The other day I received an email from a friend that was so en pointe it was a bit frightening. Why? Because she used the word I’ve been thinking (feeling?), but afraid to say out loud–or on paper,–irrelevant. Sure, the thought has crystalized in reference to my fiction, but as important as writing has always been to my sense of me, it is only one part. I was thinking it walking dogs, thinking it more these past weeks as I’ve been unable to walk. Thinking it as I speak with my kiddos, as there are fewer issues that I can actually help them with. (Mom, you can’t help, you never took calculus.) Thinking about it as Man Child approaches his college graduation.
Besides the obvious pride and general the world-is-waiting-for-you momstuff, I’ve also been excited about his graduation because one of my feminist heroes will be speaking, and I wondered if I might have a chance to meet her and say hello. Then I thought, what would I actually say? “Thank you for being brave and paving the way. Thank you for remaining active and relevant so young women can see the possibilities of who they can be.”
And if that imaginary conversation moment occurred, then what? “Who me? No one.” Not the representation of possibilities, but the caricature of women of a certain age, right down to the busted pelvis from a simple slip on the ice. Irrelevant.
No, hon, I never took calculus. In fact, when I graduated from high school, my father commented on his surprise, they didn’t think I’d do it. He wasn’t being snide, it was just a fact. My school experiences left me at a bit of a loss dealing with my children’s school experiences. I never wanted to make a big deal about grades, I was afraid they would interpret it to mean that was all I cared about. Now I’m afraid they think I don’t care about their efforts. I try, and tried, to stress learning, and school as a tool for a better life. I don’t think I’ve been as successful as I hoped, but no doubt my boys are in a much better position than I was at their ages. I want Art Child to continue finding success through her art. I want them to have enough, to feel they are enough. I hope none of them will feel irrelevant when they’re forty thousand years old.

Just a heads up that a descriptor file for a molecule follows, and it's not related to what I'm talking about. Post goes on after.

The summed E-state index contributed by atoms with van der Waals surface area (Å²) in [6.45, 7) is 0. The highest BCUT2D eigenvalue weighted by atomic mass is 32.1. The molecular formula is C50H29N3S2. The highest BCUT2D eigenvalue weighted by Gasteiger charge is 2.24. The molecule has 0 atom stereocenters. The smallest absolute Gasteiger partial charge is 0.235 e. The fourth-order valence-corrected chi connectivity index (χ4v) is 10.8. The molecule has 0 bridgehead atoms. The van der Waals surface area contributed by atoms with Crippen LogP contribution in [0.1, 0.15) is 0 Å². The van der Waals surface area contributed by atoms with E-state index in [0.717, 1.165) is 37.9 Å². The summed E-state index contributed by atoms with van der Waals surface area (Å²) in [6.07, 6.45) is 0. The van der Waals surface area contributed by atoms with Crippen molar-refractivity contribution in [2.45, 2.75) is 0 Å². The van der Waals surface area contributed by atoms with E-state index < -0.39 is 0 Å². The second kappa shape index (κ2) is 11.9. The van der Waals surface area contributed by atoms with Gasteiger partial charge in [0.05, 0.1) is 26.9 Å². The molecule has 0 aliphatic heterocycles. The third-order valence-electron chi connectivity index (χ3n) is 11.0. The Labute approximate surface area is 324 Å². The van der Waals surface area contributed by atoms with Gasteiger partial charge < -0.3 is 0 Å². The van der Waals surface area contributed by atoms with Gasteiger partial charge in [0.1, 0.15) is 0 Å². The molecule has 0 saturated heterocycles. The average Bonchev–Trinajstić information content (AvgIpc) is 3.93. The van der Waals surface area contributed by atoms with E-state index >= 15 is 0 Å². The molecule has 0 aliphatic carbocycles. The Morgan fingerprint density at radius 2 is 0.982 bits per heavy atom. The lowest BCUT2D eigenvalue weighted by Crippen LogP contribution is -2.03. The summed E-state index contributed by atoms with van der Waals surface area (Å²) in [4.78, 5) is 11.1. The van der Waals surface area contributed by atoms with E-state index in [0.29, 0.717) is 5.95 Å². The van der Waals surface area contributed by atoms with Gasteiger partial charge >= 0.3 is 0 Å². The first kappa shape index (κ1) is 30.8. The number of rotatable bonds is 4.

No one is ever going to confuse me with Hillary Clinton or Sandra Sotomayor; Arianna Huffington or Maya Angelou. Why do I even want to meet this woman at Man Child’s graduation, when I have nothing to offer? No degrees, no pedigrees, no byline or book jacket or contract. I’m a reefer who’s never been snorkeling or scuba diving, a self-proclaimed feminist without a career. Ridiculous. Then I remembered. This isn’t new. Mrs Fringe, a peripheral life. There’s a reason I don’t blog as Ms Important. I thought about my first post, almost three years ago. My space to be me, not “just” a mom, and not “just” someone trying to get published, either. The blog has evolved, I have evolved–hell, we even got that three bedroom apartment–but I am who I am, and life is what it is.
Regardless of how much Virginia Woolf I read I don’t have a room of my own, but I now have a desk, something I didn’t think was possible a few years ago. From it I see my beautiful reef, where I watch the interactions of all the critters, and remember how important even the simplest ones are to maintain the balance of the system as a whole. I’m not writing the Great American Novel, calculating royalties, or reading fan mail when I sit at this desk, I work on the occasional story and post some silliness or a rant here on the blog. Sometimes, just when I’m devolving into thoughts about my lack of success, moaning about not knowing the best way to encourage my kids, and ready to break out a tape measure to torture myself with how much I’ve sagged; I get a note from someone out there in cyberland, telling me one of my posts resonated with them, or made them laugh. That is pretty excellent, and fucking relevant.